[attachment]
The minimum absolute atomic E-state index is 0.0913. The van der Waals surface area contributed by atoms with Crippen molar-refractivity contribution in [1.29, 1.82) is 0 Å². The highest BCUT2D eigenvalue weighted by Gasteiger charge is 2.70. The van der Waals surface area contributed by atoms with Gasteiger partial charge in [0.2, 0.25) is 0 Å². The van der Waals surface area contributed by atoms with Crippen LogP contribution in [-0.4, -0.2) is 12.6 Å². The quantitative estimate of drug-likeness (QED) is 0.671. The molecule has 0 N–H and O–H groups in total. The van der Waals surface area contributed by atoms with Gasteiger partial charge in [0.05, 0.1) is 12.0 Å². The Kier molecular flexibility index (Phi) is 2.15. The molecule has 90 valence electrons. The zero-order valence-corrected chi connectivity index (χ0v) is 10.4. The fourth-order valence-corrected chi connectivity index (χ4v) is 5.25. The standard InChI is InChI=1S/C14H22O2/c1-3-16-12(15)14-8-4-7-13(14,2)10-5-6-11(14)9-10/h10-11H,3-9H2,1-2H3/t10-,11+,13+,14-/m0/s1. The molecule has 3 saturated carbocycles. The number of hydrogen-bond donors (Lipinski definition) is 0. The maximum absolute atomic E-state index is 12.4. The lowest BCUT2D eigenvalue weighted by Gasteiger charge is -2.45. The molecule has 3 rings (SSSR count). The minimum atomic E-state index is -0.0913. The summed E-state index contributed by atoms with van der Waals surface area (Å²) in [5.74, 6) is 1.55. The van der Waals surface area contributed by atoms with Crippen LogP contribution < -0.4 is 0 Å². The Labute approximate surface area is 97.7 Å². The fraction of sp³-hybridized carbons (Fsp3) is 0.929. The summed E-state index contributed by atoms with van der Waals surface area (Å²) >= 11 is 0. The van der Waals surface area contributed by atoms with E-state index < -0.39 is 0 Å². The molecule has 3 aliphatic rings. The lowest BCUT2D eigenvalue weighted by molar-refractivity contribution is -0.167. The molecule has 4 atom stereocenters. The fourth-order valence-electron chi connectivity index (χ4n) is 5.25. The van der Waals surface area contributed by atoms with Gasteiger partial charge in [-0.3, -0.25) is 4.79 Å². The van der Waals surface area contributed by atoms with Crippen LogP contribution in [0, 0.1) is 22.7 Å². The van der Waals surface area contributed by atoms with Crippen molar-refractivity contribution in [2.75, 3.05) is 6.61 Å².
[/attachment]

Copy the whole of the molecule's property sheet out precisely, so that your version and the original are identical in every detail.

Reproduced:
The minimum absolute atomic E-state index is 0.0913. The van der Waals surface area contributed by atoms with Crippen molar-refractivity contribution in [1.29, 1.82) is 0 Å². The highest BCUT2D eigenvalue weighted by Gasteiger charge is 2.70. The van der Waals surface area contributed by atoms with Gasteiger partial charge in [0.2, 0.25) is 0 Å². The van der Waals surface area contributed by atoms with Crippen LogP contribution in [-0.4, -0.2) is 12.6 Å². The quantitative estimate of drug-likeness (QED) is 0.671. The molecule has 0 N–H and O–H groups in total. The van der Waals surface area contributed by atoms with Gasteiger partial charge in [0.05, 0.1) is 12.0 Å². The Kier molecular flexibility index (Phi) is 2.15. The molecule has 90 valence electrons. The zero-order valence-corrected chi connectivity index (χ0v) is 10.4. The fourth-order valence-corrected chi connectivity index (χ4v) is 5.25. The standard InChI is InChI=1S/C14H22O2/c1-3-16-12(15)14-8-4-7-13(14,2)10-5-6-11(14)9-10/h10-11H,3-9H2,1-2H3/t10-,11+,13+,14-/m0/s1. The molecule has 3 saturated carbocycles. The number of hydrogen-bond donors (Lipinski definition) is 0. The maximum absolute atomic E-state index is 12.4. The lowest BCUT2D eigenvalue weighted by Gasteiger charge is -2.45. The molecule has 3 rings (SSSR count). The minimum atomic E-state index is -0.0913. The summed E-state index contributed by atoms with van der Waals surface area (Å²) in [5.74, 6) is 1.55. The van der Waals surface area contributed by atoms with Crippen LogP contribution < -0.4 is 0 Å². The Labute approximate surface area is 97.7 Å². The fraction of sp³-hybridized carbons (Fsp3) is 0.929. The summed E-state index contributed by atoms with van der Waals surface area (Å²) >= 11 is 0. The van der Waals surface area contributed by atoms with E-state index < -0.39 is 0 Å². The molecule has 3 aliphatic rings. The lowest BCUT2D eigenvalue weighted by molar-refractivity contribution is -0.167. The molecule has 4 atom stereocenters. The fourth-order valence-electron chi connectivity index (χ4n) is 5.25. The van der Waals surface area contributed by atoms with Gasteiger partial charge in [-0.3, -0.25) is 4.79 Å². The van der Waals surface area contributed by atoms with Crippen LogP contribution in [0, 0.1) is 22.7 Å². The van der Waals surface area contributed by atoms with Crippen molar-refractivity contribution in [2.75, 3.05) is 6.61 Å².